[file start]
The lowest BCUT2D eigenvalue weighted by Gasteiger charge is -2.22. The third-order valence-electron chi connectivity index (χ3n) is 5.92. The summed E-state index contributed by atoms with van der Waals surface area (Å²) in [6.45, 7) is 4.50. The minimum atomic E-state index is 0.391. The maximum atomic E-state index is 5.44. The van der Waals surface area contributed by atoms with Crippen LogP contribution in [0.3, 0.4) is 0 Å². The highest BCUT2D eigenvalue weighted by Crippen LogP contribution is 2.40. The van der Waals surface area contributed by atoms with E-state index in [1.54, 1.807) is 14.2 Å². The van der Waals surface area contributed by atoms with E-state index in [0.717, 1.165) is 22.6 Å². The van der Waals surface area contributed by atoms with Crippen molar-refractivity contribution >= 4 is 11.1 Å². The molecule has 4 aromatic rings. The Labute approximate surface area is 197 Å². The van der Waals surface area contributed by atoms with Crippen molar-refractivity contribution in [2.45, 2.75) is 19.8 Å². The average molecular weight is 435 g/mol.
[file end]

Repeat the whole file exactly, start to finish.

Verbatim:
The lowest BCUT2D eigenvalue weighted by Gasteiger charge is -2.22. The third-order valence-electron chi connectivity index (χ3n) is 5.92. The summed E-state index contributed by atoms with van der Waals surface area (Å²) in [6.45, 7) is 4.50. The minimum atomic E-state index is 0.391. The maximum atomic E-state index is 5.44. The van der Waals surface area contributed by atoms with Crippen LogP contribution in [0.3, 0.4) is 0 Å². The highest BCUT2D eigenvalue weighted by Crippen LogP contribution is 2.40. The van der Waals surface area contributed by atoms with E-state index in [1.54, 1.807) is 14.2 Å². The van der Waals surface area contributed by atoms with E-state index in [0.717, 1.165) is 22.6 Å². The van der Waals surface area contributed by atoms with Crippen molar-refractivity contribution >= 4 is 11.1 Å². The molecule has 4 aromatic rings. The Labute approximate surface area is 197 Å². The van der Waals surface area contributed by atoms with Crippen molar-refractivity contribution in [2.45, 2.75) is 19.8 Å². The average molecular weight is 435 g/mol.